We cross Lancaster Road and drive down a dark lane where a long row of 18-wheelers are parked, engines rumbling loudly. Peters guides the cruiser over a curb into an empty field next to the truck stop off Interstate 20. We speed across the bumpy terrain, headlights bouncing up and down over the weeds, and pull up next to Spearmint, a broad-shouldered young cop who punctuates every other sentence with a stream of spit. The hooker and the pimp are standing in front of his car, caught in the glare of its headlights.

The whore is named Cookie Monster. She's 4-foot-11, 200 pounds, with a pretty face, that--come to think of it--reminds Officer Spearmint of his sister-in-law. He pulls out his cell phone to take a picture. "My brother won't believe this," he says, chuckling. Cookie Monster doesn't mind.

"You can tell by the number of teeth they have how long they've been out here," Peters says as we get out of the car. Cookie Monster smiles to reveal a full set. Her skin is dirty, with brown bruises here and there and scabs on her legs. She wears a tight but fading skirt and a pair of dirty white Keds. Big, sagging breasts. Peterson points at them with the butt of his flashlight. "That's what gets you in trouble," he says. She smiles as if he's embarrassed her. "Don't worry," he says. "We're not buying." He hands her a cigarette.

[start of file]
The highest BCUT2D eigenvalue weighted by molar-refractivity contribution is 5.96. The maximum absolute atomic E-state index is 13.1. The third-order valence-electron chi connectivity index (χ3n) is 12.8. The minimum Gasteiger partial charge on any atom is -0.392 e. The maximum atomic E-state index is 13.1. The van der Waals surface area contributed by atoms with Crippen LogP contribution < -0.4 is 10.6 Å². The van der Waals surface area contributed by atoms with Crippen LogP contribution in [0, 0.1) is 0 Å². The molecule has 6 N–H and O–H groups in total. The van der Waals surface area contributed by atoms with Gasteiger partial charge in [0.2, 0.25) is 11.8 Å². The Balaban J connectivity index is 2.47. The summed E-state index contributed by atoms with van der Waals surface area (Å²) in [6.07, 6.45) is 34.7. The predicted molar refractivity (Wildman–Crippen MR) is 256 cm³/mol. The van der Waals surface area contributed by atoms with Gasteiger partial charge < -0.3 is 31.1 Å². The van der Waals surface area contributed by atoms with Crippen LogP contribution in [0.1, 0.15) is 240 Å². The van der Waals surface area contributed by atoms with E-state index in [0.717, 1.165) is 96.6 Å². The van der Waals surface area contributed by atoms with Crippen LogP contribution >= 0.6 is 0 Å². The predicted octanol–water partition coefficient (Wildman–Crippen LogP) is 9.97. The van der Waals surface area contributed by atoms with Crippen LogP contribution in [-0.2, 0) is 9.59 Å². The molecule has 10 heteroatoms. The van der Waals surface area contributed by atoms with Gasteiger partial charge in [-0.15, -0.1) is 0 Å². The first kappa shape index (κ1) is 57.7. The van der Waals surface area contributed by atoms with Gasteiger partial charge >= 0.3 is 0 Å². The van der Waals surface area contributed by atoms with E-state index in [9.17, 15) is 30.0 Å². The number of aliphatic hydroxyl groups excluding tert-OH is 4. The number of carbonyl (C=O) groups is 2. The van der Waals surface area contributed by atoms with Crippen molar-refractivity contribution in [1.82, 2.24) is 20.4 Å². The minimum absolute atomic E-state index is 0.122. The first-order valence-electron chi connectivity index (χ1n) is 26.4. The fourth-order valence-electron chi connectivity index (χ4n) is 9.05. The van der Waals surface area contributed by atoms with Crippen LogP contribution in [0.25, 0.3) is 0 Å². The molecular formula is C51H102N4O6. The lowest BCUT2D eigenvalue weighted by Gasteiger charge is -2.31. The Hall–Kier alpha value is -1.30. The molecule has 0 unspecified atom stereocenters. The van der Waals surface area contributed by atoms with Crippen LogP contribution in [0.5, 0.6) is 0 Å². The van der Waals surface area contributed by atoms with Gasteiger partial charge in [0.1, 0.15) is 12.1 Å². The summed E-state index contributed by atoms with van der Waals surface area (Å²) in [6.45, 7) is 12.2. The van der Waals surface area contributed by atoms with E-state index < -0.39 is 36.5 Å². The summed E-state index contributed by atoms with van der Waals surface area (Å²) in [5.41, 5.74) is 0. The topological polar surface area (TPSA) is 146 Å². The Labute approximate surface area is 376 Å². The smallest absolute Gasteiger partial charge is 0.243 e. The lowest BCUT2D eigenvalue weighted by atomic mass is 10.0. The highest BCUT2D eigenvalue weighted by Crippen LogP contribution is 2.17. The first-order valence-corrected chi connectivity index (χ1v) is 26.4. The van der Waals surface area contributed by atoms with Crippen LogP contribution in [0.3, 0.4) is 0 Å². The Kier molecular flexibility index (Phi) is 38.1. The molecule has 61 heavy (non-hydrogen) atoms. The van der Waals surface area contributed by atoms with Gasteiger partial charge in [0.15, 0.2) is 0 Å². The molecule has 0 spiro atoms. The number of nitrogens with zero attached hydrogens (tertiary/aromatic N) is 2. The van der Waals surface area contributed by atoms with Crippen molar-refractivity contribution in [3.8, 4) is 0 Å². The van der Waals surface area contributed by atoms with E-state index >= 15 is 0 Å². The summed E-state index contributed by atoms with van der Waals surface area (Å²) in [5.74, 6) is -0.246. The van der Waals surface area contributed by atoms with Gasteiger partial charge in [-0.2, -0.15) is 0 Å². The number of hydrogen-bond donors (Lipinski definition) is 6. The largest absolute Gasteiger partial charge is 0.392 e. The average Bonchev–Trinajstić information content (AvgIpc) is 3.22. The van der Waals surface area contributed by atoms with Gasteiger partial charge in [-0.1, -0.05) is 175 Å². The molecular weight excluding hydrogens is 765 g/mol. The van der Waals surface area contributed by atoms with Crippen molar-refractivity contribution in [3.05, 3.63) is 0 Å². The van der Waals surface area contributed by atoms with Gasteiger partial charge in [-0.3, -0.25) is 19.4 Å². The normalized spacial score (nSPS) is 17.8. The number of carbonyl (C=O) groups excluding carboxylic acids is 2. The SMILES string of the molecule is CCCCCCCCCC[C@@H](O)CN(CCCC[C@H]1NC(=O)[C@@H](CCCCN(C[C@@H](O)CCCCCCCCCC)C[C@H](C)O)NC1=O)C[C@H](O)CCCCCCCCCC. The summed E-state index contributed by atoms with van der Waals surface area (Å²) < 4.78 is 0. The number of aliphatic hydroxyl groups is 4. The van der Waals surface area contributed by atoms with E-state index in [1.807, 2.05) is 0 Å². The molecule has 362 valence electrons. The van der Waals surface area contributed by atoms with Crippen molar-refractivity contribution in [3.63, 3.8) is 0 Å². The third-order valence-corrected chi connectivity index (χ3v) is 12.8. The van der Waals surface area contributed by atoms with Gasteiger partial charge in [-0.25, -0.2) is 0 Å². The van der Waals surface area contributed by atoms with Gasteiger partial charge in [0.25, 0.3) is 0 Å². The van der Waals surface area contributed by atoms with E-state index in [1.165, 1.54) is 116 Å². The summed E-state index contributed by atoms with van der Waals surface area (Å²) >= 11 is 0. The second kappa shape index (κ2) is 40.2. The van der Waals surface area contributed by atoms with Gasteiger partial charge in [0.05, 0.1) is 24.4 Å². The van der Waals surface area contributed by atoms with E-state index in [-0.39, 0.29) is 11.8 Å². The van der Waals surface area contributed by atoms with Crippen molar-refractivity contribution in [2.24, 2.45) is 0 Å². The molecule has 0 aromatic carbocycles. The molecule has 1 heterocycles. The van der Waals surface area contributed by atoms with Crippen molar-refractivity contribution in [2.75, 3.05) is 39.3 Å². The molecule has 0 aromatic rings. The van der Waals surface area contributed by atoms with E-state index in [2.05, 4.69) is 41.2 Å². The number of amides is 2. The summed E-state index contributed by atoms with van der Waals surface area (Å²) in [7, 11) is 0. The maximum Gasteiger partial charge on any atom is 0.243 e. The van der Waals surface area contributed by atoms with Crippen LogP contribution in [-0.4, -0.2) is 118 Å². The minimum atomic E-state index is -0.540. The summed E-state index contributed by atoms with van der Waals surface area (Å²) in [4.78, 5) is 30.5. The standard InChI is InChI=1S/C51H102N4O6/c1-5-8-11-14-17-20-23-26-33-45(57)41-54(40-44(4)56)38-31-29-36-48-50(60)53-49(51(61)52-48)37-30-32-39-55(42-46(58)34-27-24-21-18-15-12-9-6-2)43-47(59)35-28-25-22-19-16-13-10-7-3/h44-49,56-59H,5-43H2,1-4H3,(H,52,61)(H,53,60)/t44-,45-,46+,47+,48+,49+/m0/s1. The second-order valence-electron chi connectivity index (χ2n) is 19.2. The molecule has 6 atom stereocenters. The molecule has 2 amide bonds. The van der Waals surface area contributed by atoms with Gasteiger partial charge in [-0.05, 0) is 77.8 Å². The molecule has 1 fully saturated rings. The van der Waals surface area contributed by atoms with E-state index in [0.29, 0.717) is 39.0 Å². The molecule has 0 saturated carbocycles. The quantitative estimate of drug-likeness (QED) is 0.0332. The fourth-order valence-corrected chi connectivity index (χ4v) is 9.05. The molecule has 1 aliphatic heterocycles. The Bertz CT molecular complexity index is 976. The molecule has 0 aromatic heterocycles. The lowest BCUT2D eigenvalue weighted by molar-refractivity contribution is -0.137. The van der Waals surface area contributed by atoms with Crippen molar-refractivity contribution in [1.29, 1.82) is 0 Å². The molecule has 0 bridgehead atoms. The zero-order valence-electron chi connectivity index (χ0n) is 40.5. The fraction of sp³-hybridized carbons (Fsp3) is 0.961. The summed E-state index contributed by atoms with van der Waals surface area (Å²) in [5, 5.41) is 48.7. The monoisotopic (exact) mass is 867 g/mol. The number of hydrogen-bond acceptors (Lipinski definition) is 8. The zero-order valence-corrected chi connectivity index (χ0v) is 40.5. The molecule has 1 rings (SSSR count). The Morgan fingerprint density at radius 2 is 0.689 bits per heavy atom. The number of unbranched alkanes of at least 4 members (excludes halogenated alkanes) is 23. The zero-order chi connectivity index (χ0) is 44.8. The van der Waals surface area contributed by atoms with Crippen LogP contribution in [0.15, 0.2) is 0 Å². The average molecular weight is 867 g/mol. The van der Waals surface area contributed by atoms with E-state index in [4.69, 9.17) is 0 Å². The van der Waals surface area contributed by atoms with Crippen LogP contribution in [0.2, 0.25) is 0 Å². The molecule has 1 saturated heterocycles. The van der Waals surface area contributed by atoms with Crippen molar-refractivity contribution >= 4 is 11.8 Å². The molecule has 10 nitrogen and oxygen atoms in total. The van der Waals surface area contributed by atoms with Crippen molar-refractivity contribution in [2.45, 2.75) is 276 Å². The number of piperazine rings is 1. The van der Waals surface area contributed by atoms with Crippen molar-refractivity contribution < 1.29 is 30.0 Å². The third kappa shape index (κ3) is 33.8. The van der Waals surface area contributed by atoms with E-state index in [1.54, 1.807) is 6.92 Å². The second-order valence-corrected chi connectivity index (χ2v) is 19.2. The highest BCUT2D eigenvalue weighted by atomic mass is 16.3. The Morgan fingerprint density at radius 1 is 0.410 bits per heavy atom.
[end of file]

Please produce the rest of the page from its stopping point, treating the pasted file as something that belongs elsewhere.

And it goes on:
"How you doin,' Country?" he asks the pimp. Country's good. Country's high. Country's got a bit of drool coming out of his mouth. A filthy crack pipe lies in the dirt beside him. Spearmint took it from him. Man, Country would sure like that back.

"So how long you been doin' this?" Peters asks the girl for my benefit, not his. He knows the Cookie Monster story well enough to write it himself.

"Since I was 16. My baby daddy got me into it."

"What are those tattoos on your arms?" Spearmint asks.

"One is for my baby daddy. The other is for my three kids."

They're in CPS now, and no, she doesn't get to see them, and yes, she's tried to change that, but no lawyer will take her case, and how do you think it feels to never see them? But Spearmint doesn't let up, keeps asking her about her kids, when's the last time she saw them and how old are they and on and on until she can't take it anymore. Then the hard shell cracks, and she covers her face and starts crying. Once she regains her composure, I ask her the question I came here for.